Ignoring big legislative issues will allow them to 'fester,' warns former senator Jeff Brandes
Legislative priorities for lawmakers in Tallahassee this year include increasing the number of health care providers in Florida and clamping down on children's social media use.
Although the state legislative session is almost half over, there’s still more work ahead for lawmakers before they can pass a budget.
On this episode, we get a progress report on some of the biggest proposals from political journalist William March and Jeff Brandes, former state senator and founder of the Florida Policy Project, a non-partisan research institute.
Brandes and March talk about bills that could erode the rights of local governments to make decisions on the environment, development, and cultural issues like what flags to fly over government buildings. They also discuss the issues that aren’t really being addressed, including housing and homeowners insurance.
"If you asked 100 people, what are the big issues in Florida? I don't think they would say social media and health care," said Brandes.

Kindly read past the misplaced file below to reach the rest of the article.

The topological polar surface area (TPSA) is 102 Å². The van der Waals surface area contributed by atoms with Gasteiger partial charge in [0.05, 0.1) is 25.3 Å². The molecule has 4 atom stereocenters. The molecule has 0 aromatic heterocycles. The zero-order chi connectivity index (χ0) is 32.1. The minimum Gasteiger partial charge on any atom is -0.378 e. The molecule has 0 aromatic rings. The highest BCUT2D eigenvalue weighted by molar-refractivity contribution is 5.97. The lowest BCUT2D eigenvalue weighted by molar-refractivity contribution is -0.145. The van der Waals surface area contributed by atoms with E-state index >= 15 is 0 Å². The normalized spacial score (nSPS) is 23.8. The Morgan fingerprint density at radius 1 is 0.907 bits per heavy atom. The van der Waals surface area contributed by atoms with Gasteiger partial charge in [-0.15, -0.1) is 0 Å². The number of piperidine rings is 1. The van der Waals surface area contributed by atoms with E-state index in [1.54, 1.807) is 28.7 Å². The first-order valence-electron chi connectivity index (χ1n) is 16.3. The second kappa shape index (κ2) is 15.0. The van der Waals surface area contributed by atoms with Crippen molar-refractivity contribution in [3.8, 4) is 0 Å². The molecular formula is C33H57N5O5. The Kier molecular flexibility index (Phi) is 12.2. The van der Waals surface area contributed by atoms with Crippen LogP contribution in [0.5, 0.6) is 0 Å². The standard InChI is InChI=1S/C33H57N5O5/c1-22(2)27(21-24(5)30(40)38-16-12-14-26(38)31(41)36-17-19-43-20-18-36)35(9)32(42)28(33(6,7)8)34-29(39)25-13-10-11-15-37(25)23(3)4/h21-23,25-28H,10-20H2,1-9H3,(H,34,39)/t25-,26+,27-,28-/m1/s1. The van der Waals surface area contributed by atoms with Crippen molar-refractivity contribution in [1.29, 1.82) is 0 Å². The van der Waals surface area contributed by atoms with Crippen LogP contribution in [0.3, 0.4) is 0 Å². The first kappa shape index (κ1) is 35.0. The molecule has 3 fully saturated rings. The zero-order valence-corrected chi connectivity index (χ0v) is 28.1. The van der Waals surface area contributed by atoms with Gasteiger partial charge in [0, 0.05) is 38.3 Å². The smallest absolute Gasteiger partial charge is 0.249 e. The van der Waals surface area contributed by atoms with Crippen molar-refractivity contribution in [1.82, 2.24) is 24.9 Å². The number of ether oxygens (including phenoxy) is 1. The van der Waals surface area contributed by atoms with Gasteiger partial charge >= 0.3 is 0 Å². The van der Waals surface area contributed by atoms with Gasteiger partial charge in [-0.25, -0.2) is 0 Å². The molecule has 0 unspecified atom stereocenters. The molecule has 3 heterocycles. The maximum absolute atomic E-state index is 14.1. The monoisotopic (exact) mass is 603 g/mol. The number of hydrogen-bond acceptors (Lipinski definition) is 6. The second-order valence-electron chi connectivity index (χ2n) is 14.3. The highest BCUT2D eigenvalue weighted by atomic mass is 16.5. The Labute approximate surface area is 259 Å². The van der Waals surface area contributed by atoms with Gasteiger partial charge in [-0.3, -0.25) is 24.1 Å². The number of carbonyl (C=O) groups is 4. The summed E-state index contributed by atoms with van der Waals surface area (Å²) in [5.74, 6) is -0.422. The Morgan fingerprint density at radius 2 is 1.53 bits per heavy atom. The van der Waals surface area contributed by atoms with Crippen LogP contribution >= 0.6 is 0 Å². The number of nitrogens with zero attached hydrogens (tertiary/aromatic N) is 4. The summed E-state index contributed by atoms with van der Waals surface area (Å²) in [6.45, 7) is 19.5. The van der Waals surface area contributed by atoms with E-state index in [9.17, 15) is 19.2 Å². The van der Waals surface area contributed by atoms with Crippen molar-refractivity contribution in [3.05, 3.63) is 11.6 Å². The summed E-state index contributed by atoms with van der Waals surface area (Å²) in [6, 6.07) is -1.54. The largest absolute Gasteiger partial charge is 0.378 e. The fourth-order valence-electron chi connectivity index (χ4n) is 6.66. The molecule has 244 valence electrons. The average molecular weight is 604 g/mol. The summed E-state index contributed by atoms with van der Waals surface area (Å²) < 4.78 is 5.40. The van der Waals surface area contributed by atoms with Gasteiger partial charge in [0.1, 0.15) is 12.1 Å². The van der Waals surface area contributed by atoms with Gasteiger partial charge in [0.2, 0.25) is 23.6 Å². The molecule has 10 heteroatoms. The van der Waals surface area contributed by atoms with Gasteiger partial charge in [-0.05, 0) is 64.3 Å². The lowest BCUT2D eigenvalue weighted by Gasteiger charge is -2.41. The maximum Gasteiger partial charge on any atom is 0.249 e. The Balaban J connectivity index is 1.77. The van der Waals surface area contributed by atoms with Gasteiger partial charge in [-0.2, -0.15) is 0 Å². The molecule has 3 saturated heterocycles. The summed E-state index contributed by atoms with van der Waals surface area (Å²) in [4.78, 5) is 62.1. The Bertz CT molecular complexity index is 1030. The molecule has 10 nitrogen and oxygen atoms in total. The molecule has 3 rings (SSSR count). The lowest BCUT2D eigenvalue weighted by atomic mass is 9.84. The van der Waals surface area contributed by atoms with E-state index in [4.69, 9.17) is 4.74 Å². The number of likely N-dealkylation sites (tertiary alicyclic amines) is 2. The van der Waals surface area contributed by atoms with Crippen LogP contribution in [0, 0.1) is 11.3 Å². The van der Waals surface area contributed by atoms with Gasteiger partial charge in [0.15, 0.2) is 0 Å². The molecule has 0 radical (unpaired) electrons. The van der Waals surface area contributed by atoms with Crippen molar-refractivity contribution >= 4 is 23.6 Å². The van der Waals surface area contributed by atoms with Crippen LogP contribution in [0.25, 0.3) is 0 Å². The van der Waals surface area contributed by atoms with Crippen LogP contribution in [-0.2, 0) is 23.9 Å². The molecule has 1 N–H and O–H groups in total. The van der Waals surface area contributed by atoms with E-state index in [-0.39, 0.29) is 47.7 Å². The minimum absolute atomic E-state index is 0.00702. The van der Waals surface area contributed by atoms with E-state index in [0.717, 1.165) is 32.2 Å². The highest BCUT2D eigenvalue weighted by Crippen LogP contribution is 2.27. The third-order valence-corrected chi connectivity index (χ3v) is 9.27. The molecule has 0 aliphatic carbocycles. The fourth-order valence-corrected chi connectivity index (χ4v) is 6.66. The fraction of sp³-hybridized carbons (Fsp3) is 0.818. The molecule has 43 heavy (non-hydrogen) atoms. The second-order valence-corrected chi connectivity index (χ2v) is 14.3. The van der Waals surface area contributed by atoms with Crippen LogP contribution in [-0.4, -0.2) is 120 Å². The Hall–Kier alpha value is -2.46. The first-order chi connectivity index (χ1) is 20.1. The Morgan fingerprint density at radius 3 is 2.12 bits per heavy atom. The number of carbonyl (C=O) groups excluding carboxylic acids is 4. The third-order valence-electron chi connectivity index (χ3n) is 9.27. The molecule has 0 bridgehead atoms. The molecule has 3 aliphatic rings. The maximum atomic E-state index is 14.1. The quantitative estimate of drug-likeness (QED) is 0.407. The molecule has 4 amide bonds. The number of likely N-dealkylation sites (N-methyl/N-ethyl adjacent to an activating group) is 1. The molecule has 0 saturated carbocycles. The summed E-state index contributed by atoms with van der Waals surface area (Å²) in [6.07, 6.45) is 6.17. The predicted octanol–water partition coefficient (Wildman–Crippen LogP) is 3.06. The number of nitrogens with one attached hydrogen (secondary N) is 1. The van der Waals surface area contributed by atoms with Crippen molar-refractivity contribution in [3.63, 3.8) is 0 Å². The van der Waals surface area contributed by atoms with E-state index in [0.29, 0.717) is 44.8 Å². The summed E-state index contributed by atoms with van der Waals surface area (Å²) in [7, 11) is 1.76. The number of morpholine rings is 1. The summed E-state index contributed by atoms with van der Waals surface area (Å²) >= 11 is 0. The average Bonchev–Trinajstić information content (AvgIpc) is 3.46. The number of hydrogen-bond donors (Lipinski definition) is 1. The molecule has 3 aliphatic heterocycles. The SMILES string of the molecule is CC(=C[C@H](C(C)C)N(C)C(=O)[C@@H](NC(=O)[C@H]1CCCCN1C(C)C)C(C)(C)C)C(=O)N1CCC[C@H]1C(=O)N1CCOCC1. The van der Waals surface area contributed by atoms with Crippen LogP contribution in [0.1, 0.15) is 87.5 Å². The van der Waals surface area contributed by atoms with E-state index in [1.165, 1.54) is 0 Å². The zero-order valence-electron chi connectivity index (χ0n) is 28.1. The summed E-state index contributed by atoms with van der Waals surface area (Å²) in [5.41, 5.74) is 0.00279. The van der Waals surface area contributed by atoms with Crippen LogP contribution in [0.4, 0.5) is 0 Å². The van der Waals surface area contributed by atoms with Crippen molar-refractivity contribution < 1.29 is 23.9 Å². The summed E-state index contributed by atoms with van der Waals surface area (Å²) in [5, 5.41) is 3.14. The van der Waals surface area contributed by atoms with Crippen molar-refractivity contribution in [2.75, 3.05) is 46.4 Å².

"We're not focusing on the big issues that are in front of us right now, and these things tend to fester, if you don't deal with them," he said.
"I think we're where California was back in the early '80s. And if we don't put some strategies in place to begin to deal with housing issues, then we're going to find ourselves in a really terrible place in a few years, where, you know, there is essentially that missing middle," said Brandes.
March said he will be keeping an eye on education funding in the second part of the legislative session, along with bills to regulate social media and consolidate power in Tallahassee.
"For the last several years, five years, maybe more, there's been, I would say at least one and usually more than one bill that has gone through the Florida Legislature to take powers away from local government. This year, one of the big ones is a bill that would abolish all police civilian review boards," said March.